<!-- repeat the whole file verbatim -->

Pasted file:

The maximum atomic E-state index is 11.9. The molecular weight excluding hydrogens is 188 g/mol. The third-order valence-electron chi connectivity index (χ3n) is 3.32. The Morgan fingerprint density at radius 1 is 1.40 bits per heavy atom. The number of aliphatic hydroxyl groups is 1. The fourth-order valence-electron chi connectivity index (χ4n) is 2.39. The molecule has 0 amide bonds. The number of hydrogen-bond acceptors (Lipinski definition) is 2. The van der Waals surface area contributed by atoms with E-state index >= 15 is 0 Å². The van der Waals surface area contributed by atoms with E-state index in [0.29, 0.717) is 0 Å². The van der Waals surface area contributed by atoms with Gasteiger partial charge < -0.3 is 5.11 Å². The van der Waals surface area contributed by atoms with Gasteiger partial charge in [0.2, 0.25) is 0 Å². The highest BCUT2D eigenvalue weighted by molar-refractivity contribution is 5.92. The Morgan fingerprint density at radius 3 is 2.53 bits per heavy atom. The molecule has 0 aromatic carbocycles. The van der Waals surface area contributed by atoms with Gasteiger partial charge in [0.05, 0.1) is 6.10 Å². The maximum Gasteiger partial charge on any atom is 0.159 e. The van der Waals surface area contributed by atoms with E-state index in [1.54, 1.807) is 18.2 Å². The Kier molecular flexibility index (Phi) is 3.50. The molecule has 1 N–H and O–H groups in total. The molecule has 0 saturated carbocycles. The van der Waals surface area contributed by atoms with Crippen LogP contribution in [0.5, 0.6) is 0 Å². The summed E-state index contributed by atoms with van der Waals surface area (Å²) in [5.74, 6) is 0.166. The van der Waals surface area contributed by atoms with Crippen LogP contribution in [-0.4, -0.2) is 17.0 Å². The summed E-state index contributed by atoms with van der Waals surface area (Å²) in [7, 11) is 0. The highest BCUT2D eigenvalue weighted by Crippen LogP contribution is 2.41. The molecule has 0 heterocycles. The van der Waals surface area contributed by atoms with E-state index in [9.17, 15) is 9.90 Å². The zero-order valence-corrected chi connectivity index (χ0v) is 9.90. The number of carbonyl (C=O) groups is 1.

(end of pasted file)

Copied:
The maximum atomic E-state index is 11.9. The molecular weight excluding hydrogens is 188 g/mol. The third-order valence-electron chi connectivity index (χ3n) is 3.32. The Morgan fingerprint density at radius 1 is 1.40 bits per heavy atom. The number of aliphatic hydroxyl groups is 1. The fourth-order valence-electron chi connectivity index (χ4n) is 2.39. The molecule has 0 amide bonds. The number of hydrogen-bond acceptors (Lipinski definition) is 2. The van der Waals surface area contributed by atoms with E-state index >= 15 is 0 Å². The van der Waals surface area contributed by atoms with E-state index in [0.29, 0.717) is 0 Å². The van der Waals surface area contributed by atoms with Gasteiger partial charge < -0.3 is 5.11 Å². The van der Waals surface area contributed by atoms with Gasteiger partial charge in [0.2, 0.25) is 0 Å². The highest BCUT2D eigenvalue weighted by molar-refractivity contribution is 5.92. The Morgan fingerprint density at radius 3 is 2.53 bits per heavy atom. The molecule has 0 aromatic carbocycles. The van der Waals surface area contributed by atoms with Gasteiger partial charge in [0.05, 0.1) is 6.10 Å². The maximum Gasteiger partial charge on any atom is 0.159 e. The van der Waals surface area contributed by atoms with E-state index in [1.54, 1.807) is 18.2 Å². The Kier molecular flexibility index (Phi) is 3.50. The molecule has 1 N–H and O–H groups in total. The molecule has 0 saturated carbocycles. The van der Waals surface area contributed by atoms with Crippen LogP contribution in [0.5, 0.6) is 0 Å². The summed E-state index contributed by atoms with van der Waals surface area (Å²) in [5.74, 6) is 0.166. The van der Waals surface area contributed by atoms with Crippen LogP contribution in [-0.4, -0.2) is 17.0 Å². The summed E-state index contributed by atoms with van der Waals surface area (Å²) in [7, 11) is 0. The highest BCUT2D eigenvalue weighted by Crippen LogP contribution is 2.41. The molecule has 0 heterocycles. The van der Waals surface area contributed by atoms with E-state index in [9.17, 15) is 9.90 Å². The zero-order valence-corrected chi connectivity index (χ0v) is 9.90. The number of carbonyl (C=O) groups is 1.